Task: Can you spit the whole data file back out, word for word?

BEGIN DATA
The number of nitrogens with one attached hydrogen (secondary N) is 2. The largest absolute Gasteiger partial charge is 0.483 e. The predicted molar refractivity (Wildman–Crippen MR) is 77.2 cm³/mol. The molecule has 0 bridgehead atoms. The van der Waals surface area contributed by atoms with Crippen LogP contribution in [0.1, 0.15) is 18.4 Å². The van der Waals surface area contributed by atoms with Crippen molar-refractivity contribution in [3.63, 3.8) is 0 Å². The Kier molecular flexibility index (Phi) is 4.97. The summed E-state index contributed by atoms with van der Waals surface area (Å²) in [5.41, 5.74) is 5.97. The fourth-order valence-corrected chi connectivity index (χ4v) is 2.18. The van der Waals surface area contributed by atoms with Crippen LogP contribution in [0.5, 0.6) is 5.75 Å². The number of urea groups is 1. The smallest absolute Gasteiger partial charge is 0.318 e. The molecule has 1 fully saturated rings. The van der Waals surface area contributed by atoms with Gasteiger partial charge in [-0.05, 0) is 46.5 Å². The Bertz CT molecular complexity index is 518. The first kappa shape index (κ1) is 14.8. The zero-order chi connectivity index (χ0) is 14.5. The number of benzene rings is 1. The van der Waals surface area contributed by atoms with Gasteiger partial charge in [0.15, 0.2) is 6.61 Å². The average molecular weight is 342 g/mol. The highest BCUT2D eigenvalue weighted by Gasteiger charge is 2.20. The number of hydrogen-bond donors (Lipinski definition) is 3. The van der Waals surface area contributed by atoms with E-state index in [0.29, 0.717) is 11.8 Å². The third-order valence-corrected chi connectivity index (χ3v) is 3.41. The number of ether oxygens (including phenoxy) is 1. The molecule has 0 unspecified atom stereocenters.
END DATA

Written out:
The number of nitrogens with one attached hydrogen (secondary N) is 2. The largest absolute Gasteiger partial charge is 0.483 e. The predicted molar refractivity (Wildman–Crippen MR) is 77.2 cm³/mol. The molecule has 0 bridgehead atoms. The van der Waals surface area contributed by atoms with Crippen LogP contribution in [0.1, 0.15) is 18.4 Å². The van der Waals surface area contributed by atoms with Crippen molar-refractivity contribution in [3.63, 3.8) is 0 Å². The Kier molecular flexibility index (Phi) is 4.97. The summed E-state index contributed by atoms with van der Waals surface area (Å²) in [5.41, 5.74) is 5.97. The fourth-order valence-corrected chi connectivity index (χ4v) is 2.18. The van der Waals surface area contributed by atoms with Crippen LogP contribution in [0.5, 0.6) is 5.75 Å². The number of urea groups is 1. The smallest absolute Gasteiger partial charge is 0.318 e. The molecule has 1 fully saturated rings. The van der Waals surface area contributed by atoms with Gasteiger partial charge in [-0.05, 0) is 46.5 Å². The Bertz CT molecular complexity index is 518. The first kappa shape index (κ1) is 14.8. The zero-order chi connectivity index (χ0) is 14.5. The number of benzene rings is 1. The van der Waals surface area contributed by atoms with Gasteiger partial charge in [0.15, 0.2) is 6.61 Å². The average molecular weight is 342 g/mol. The highest BCUT2D eigenvalue weighted by Gasteiger charge is 2.20. The number of hydrogen-bond donors (Lipinski definition) is 3. The van der Waals surface area contributed by atoms with E-state index in [0.29, 0.717) is 11.8 Å². The third-order valence-corrected chi connectivity index (χ3v) is 3.41. The number of ether oxygens (including phenoxy) is 1. The molecule has 0 unspecified atom stereocenters.